Demystifying AIX Monitoring for IBM i Hacks
December 10, 2013 Alex Woodie
It’s getting tougher for IBM i professionals to pretend that AIX isn’t there. Every year, it seems, more of IBM‘s system software for Power Systems servers runs either in AIX or PASE, the AIX runtime for IBM i. However, for many IBM i admins, AIX is an enigma that’s wrapped in mystery and shrouded in a riddle. Halcyon Software recently published a best practices guide for AIX monitoring that’s aimed at getting past the Unix gibberish and laying out the issues in plain English that regular IBM i types can understand.
The biggest AIX concern of IBM i shops may be VIOS, the virtual input and output server that IBM introduced with the launch of IBM i version 6.1 in 2008. The software virtualizes the disk and network adapters, and eliminates the requirement that IBM i LPARs have actual adapters dedicated to them. This not only reduced the number of physical adapters required in a Power Systems server, but enabled IBM i to run on a blade.
The only problem with VIOS: it requires AIX skills to manage. Several months ago, Halcyon published the “Guide to AIX VIOS Monitoring,” which was written by former IBM UK AS/400 product manager Nigel Adams, who is now a consultant for UK-based Halcyon. Now, Halcyon is going down stack and translating the cryptic Unix commands and interface into terms that regular IBM i Joes can understand.
“We have produced this best practice guide to demystify the art of managing AIX systems,” says Halcyon sales and marketing director Carole Chandler says in a press release. “This quick reference resource describes the most important aspects of AIX systems that need monitoring and the reasons why this should be done.”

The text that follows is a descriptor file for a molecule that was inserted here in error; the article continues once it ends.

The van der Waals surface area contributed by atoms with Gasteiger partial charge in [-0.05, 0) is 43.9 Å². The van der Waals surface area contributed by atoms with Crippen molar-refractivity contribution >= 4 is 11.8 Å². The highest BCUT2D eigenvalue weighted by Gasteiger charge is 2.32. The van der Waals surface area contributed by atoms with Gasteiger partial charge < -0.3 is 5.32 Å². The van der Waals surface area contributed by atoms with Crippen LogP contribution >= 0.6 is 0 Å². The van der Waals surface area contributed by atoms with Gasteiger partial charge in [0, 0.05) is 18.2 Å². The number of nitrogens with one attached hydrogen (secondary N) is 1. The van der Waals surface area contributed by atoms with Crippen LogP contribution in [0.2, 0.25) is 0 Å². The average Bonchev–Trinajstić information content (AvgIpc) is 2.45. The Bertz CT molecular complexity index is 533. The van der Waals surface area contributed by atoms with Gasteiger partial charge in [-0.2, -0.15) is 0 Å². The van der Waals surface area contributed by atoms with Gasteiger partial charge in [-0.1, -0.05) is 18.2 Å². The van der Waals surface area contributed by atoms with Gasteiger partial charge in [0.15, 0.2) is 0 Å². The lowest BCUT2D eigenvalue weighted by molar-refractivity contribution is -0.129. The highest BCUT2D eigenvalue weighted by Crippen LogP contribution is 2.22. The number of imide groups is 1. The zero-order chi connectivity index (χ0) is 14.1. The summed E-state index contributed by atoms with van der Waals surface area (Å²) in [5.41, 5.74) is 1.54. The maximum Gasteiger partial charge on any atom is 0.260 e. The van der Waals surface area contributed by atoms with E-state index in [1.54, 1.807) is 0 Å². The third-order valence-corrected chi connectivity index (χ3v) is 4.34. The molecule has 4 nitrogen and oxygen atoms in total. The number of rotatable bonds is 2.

Halcyon says it wrote the guide for IT staff who are already familiar with managing IBM i systems and are suddenly faced with the challenge of monitoring AIX systems. The company says it will help them to quickly adapt to the traditional styled user interface and the unusual commands that make little sense to people unfamiliar with the Unix environment.
Chandler adds that the guide also shows systems administrators how to live a less stressful life by adopting power tools to do the bulk of the monitoring for you. After all, Halcyon (ahem) is in the business of selling software, and AIX is one of the platforms it supports with its systems monitoring and management tools (along with Windows and Linux), although its focus remains IBM i.
To download the free AIX guide for IBM i types, go to www.halcyonsoftware.com/news/2013/27-11-13-aix-best-practice-guide.html.